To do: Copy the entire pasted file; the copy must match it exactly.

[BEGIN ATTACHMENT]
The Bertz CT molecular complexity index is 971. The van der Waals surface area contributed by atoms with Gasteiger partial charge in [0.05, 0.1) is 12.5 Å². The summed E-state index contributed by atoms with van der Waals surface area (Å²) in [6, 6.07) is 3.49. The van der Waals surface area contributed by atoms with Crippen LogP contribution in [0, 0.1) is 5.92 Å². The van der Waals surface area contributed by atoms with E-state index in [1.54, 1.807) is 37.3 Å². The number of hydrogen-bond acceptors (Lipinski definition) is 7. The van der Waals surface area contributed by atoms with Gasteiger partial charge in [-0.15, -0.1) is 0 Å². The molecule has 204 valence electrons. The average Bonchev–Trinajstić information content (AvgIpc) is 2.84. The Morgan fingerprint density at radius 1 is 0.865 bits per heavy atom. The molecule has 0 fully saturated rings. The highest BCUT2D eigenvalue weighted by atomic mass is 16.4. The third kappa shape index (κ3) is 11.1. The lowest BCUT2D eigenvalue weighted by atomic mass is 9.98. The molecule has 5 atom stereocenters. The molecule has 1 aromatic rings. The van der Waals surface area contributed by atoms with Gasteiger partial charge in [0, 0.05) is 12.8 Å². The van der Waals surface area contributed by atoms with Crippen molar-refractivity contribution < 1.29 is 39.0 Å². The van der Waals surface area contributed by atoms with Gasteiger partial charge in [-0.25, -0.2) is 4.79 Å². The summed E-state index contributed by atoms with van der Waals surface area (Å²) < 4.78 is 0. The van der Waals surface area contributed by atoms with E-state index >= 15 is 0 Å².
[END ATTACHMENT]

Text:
The Bertz CT molecular complexity index is 971. The van der Waals surface area contributed by atoms with Gasteiger partial charge in [0.05, 0.1) is 12.5 Å². The summed E-state index contributed by atoms with van der Waals surface area (Å²) in [6, 6.07) is 3.49. The van der Waals surface area contributed by atoms with Crippen LogP contribution in [0, 0.1) is 5.92 Å². The van der Waals surface area contributed by atoms with E-state index in [1.54, 1.807) is 37.3 Å². The number of hydrogen-bond acceptors (Lipinski definition) is 7. The van der Waals surface area contributed by atoms with Gasteiger partial charge in [-0.15, -0.1) is 0 Å². The molecule has 204 valence electrons. The average Bonchev–Trinajstić information content (AvgIpc) is 2.84. The Morgan fingerprint density at radius 1 is 0.865 bits per heavy atom. The molecule has 0 fully saturated rings. The highest BCUT2D eigenvalue weighted by atomic mass is 16.4. The third kappa shape index (κ3) is 11.1. The lowest BCUT2D eigenvalue weighted by atomic mass is 9.98. The molecule has 5 atom stereocenters. The molecule has 1 aromatic rings. The van der Waals surface area contributed by atoms with Gasteiger partial charge in [0, 0.05) is 12.8 Å². The van der Waals surface area contributed by atoms with Crippen molar-refractivity contribution < 1.29 is 39.0 Å². The van der Waals surface area contributed by atoms with Gasteiger partial charge in [-0.25, -0.2) is 4.79 Å². The summed E-state index contributed by atoms with van der Waals surface area (Å²) < 4.78 is 0. The van der Waals surface area contributed by atoms with E-state index >= 15 is 0 Å².